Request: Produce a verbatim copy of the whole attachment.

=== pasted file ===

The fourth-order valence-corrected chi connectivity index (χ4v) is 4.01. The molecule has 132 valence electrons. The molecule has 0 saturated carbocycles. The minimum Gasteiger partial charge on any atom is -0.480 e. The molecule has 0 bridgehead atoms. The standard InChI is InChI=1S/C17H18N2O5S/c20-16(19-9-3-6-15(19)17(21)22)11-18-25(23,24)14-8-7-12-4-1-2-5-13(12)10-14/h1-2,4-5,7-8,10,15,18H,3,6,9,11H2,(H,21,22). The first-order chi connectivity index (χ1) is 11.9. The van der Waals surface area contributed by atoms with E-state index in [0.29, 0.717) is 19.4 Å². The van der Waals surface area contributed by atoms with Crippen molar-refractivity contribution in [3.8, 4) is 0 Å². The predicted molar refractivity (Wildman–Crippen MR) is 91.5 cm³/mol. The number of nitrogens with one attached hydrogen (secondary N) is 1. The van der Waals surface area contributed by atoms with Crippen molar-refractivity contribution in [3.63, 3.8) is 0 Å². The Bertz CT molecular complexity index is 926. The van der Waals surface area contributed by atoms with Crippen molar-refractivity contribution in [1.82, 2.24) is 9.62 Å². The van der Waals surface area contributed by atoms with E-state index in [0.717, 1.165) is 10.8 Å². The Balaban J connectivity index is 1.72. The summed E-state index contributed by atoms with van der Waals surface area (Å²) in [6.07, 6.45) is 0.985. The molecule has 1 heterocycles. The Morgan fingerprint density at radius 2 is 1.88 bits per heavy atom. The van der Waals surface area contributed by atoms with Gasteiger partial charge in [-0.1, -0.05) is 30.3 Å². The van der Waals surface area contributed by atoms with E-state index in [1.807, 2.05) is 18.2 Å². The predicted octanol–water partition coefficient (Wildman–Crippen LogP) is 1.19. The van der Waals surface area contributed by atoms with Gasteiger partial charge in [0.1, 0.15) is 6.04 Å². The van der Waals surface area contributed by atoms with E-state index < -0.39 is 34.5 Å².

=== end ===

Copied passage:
The fourth-order valence-corrected chi connectivity index (χ4v) is 4.01. The molecule has 132 valence electrons. The molecule has 0 saturated carbocycles. The minimum Gasteiger partial charge on any atom is -0.480 e. The molecule has 0 bridgehead atoms. The standard InChI is InChI=1S/C17H18N2O5S/c20-16(19-9-3-6-15(19)17(21)22)11-18-25(23,24)14-8-7-12-4-1-2-5-13(12)10-14/h1-2,4-5,7-8,10,15,18H,3,6,9,11H2,(H,21,22). The first-order chi connectivity index (χ1) is 11.9. The van der Waals surface area contributed by atoms with E-state index in [0.29, 0.717) is 19.4 Å². The van der Waals surface area contributed by atoms with Crippen molar-refractivity contribution in [3.8, 4) is 0 Å². The predicted molar refractivity (Wildman–Crippen MR) is 91.5 cm³/mol. The number of nitrogens with one attached hydrogen (secondary N) is 1. The van der Waals surface area contributed by atoms with Crippen molar-refractivity contribution in [3.63, 3.8) is 0 Å². The Bertz CT molecular complexity index is 926. The van der Waals surface area contributed by atoms with Crippen molar-refractivity contribution in [1.82, 2.24) is 9.62 Å². The van der Waals surface area contributed by atoms with E-state index in [0.717, 1.165) is 10.8 Å². The Balaban J connectivity index is 1.72. The summed E-state index contributed by atoms with van der Waals surface area (Å²) in [6.07, 6.45) is 0.985. The molecule has 1 heterocycles. The Morgan fingerprint density at radius 2 is 1.88 bits per heavy atom. The van der Waals surface area contributed by atoms with Gasteiger partial charge in [-0.1, -0.05) is 30.3 Å². The van der Waals surface area contributed by atoms with E-state index in [1.807, 2.05) is 18.2 Å². The predicted octanol–water partition coefficient (Wildman–Crippen LogP) is 1.19. The van der Waals surface area contributed by atoms with Gasteiger partial charge in [0.1, 0.15) is 6.04 Å². The van der Waals surface area contributed by atoms with E-state index < -0.39 is 34.5 Å².